11. Hope / Optimism ~ Expecting the best and working to achieve it
12. Humour ~ Liking to laugh and bring smiles
13. Kindness ~ Doing good deeds for others
14. Leadership ~ Organising group experiences and making sure everything is in place to make things happen
15. Love ~ valuing close relationships with others
17. Modesty ~ letting your accomplishments speak for themselves
19. Perseverance ~ finishing what you start
20. Perspective ~ being able to provide wise advice to others
21. Self-control ~ controlling what you say and do
22. Sociability ~ being aware of the motives and feelings of yourself and others
23. Spirituality ~ believing in the higher purpose and meaning of life
24. Teamwork ~ working well as a member of a group
• will be respected for their individuality, not sameness. For example individuals who enjoy working on their own, will be respected for their curiosity and perseverance, and not made to work as part of a team…working with others may evolve from raised self-esteem gained from acknowledgement of other strengths;
• will be thanked for their honesty;
• will be congratulated on their perseverance in getting a task finished;
• will be complimented on their kindness ;
• will be encouraged when they show courage or are seen coping with a difficult situationCultivating confidence
‘Parents and others should not speak so lightly and carelessly to the child’ – Friedrich FroebelWhat do we mean by confidence?
Confidence helps us deal with the challenges in life. If we are confident, we believe in our abilities and feel hopeful that we can achieve our goals. We are also more willing to try new things, and this helps us learn. Having confidence also means we are more likely to feel comfortable with ourselves and that we have something worthwhile to give.
Confidence helps us interact with other people, which makes it easier for us to form relationships. We live in a social world, so our relationships with others are of considerable importance to our wellbeing. Confidence is an essential part of building relationships ~ the more confident we are the stronger, healthier relationships we will be able to build with others.
• believes in their own ability to do things
• has a genuine sense of their own worth
• takes responsibilities for their actions
• feels optimistic about lifeConfidence is not a fixed thing, it can grow and develop. Confidence is about how we feel inside, one child may happily talk in front of large groups of people, while the other may sit quietly listening, both may be equally confident.What we intend to do to cultivate confidence:
In the Cowgate community we will:• cultivate a sense of self-worth in the children, we will do this by valuing who each child is as a unique being and we will respect their right to have a
unique place in the world
• encourage children to take responsibility for their choices
• view children as capable
• remember that what we say (both positive and negative) can have a long-lasting effect on the children we work with. Children listen and believe us!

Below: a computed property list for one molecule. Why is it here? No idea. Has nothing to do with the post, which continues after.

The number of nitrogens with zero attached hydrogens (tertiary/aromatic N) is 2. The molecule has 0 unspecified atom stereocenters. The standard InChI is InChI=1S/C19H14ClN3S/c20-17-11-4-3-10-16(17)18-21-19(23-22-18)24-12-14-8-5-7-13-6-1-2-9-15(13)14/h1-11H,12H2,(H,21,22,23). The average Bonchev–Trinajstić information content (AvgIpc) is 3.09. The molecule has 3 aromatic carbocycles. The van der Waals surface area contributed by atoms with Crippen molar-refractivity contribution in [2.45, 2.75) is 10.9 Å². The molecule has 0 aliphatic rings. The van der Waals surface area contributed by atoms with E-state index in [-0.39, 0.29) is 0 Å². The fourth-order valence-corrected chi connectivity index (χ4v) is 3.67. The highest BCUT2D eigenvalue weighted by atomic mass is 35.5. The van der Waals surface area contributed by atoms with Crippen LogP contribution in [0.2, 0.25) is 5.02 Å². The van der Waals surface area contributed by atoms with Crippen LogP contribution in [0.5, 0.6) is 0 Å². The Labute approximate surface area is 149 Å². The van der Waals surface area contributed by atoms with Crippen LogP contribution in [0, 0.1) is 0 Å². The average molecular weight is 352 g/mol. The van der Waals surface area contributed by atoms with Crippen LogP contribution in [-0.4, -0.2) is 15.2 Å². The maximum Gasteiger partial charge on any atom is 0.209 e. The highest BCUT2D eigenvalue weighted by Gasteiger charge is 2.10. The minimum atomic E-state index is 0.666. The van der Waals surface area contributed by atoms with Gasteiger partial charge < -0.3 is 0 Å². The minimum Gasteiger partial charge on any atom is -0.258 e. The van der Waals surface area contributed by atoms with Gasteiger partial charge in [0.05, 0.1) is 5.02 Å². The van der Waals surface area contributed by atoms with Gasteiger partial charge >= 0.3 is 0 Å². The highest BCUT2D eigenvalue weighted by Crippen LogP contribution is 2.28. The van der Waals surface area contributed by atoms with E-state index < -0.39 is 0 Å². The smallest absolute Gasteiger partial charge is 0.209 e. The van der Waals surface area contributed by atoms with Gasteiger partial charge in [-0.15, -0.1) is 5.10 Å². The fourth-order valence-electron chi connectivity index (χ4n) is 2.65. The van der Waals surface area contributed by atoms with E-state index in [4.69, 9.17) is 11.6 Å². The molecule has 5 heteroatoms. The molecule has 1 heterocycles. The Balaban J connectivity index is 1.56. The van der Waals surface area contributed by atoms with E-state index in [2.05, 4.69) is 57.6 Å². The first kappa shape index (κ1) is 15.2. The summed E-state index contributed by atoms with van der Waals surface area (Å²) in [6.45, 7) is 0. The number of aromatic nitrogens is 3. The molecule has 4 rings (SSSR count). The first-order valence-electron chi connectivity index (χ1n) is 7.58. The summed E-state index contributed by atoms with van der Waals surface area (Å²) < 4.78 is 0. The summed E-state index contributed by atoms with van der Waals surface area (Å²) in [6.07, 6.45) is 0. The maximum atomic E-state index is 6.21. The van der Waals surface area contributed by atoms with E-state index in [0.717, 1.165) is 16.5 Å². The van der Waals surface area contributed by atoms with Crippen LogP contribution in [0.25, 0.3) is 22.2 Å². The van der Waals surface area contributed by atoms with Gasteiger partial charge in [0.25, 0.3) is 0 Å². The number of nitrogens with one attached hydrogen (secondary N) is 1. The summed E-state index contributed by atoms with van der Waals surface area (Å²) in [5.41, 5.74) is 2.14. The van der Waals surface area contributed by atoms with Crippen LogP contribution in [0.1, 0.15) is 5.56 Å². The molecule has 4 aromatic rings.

• give children tasks that will inspire and satisfy them. Tasks that can be broken up into manageable steps ~ here we will praise them at each step for
their effort and persistence
• give children support to find solutions ~ finding their own solutions will inspire their confidence
• be honest with our praise (and personal)
• show them that we believe in them
• give time to show our genuine interest in what they are doing
• give constructive criticism (describe the behaviour not the person)
‘Why should we use all our creative power? Because there is nothing that makes people so generous, joyful, lively, bold and compassionate.’ – Brenda UelandWhat do we mean by creativity?
Creativity is about expressing ourselves. It is about trying new ways of being. Creativity involves being imaginative and original. We believe that being involved in creative experiences is absorbing for children. From creative experiences children develop important characteristics and abilities such as:
• Appreciation of different ways of looking at the world
• Collaboration ~ being keen to work together as a team
• Communication ~ developing communication through talking, listening, writing or pictures
• Concentration ~ focus on what they are doing
• Developing good relationships ~ working together and making new friends
• Emotional intelligence ~ being able to express emotions
• Empathy ~ understanding what it can feel like being someone else
• Imagination ~ bringing ideas to life
• Independence of thought ~discovering things for ourselves
• Intrinsic motivation ~ participating in something for pleasure rather than external reward, so wanting to do it for themselves
• Open-mindedness ~ being open to new ideas
• Positive emotion ~ enjoying what they are doingThese can lead to ~
• A sense of purpose
• Development of strengths
• High aspirations
• Sense of belongingWhat we intend to do to cultivate creativity:
• we will talk of values not rules, creativity is stifled by rules;
• we will encourage children to be imaginative, and not grounded in our reality, for example, a cloud may look like a blanket or even a train to a young
child. They may imagine fairies living at the bottom of the garden…;
• we will encourage their make believe;
• we will encourage children to challenge what we say, this is a form of creativity;
• effective communication
• mutual respect
• valuing differences
• we will encourage their friendships;
• we will be open and honest;
• we will include children in the decisions that affect their lives;
• we will apologise when we make a mistake, and forgive them for their mistakes;
• we will use positive appreciative language;
• we will keep our promises and try to understand their point of view;
• we will listen to children with empathy (listening with intention of really understanding);
• we will consider the child’s perspective if they ask us for our opinion or advice;
• we will be conscious of our own and the children’s tone of voice and body language when commutating with the children;
• we will be respectful of others, i.e., considerate towards them, thinking about their feelings and accepting that they may have different views and
• we will give to others, for example: time, kindness, praise, etc.);
• we will celebrate diversity and richness;Cultivating gratitude ~‘Gratitude unlocks the fullness of life. It turns what we have into enough and more…[i]t can turn a meal into a feast, a house into a home, a stranger into a friend…’ -Melody BeattieWhat do we mean by gratitude?